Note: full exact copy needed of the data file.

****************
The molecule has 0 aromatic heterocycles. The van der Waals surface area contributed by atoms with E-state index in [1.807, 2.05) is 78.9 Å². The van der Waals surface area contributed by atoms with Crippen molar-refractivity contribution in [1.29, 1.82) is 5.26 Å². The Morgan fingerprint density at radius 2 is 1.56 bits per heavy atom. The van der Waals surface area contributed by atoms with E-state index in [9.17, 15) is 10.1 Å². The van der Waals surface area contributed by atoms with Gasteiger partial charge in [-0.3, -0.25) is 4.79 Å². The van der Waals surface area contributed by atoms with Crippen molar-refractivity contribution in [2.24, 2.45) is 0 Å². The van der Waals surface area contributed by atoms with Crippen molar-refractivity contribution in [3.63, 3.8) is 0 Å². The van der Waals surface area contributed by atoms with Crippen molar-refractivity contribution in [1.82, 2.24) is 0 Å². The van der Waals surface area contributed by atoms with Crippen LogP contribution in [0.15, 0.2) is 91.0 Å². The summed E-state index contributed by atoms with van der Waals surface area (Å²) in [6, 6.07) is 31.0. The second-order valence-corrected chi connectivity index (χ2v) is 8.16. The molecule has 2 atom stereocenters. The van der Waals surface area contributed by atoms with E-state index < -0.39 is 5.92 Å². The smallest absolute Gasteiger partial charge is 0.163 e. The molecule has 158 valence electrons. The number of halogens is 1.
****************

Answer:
The molecule has 0 aromatic heterocycles. The van der Waals surface area contributed by atoms with E-state index in [1.807, 2.05) is 78.9 Å². The van der Waals surface area contributed by atoms with Crippen molar-refractivity contribution in [1.29, 1.82) is 5.26 Å². The Morgan fingerprint density at radius 2 is 1.56 bits per heavy atom. The van der Waals surface area contributed by atoms with E-state index in [9.17, 15) is 10.1 Å². The van der Waals surface area contributed by atoms with Gasteiger partial charge in [-0.3, -0.25) is 4.79 Å². The van der Waals surface area contributed by atoms with Crippen molar-refractivity contribution in [2.24, 2.45) is 0 Å². The van der Waals surface area contributed by atoms with Crippen molar-refractivity contribution in [3.63, 3.8) is 0 Å². The van der Waals surface area contributed by atoms with Crippen molar-refractivity contribution in [1.82, 2.24) is 0 Å². The van der Waals surface area contributed by atoms with Crippen LogP contribution in [0.15, 0.2) is 91.0 Å². The summed E-state index contributed by atoms with van der Waals surface area (Å²) in [6, 6.07) is 31.0. The second-order valence-corrected chi connectivity index (χ2v) is 8.16. The molecule has 2 atom stereocenters. The van der Waals surface area contributed by atoms with E-state index < -0.39 is 5.92 Å². The smallest absolute Gasteiger partial charge is 0.163 e. The molecule has 158 valence electrons. The number of halogens is 1.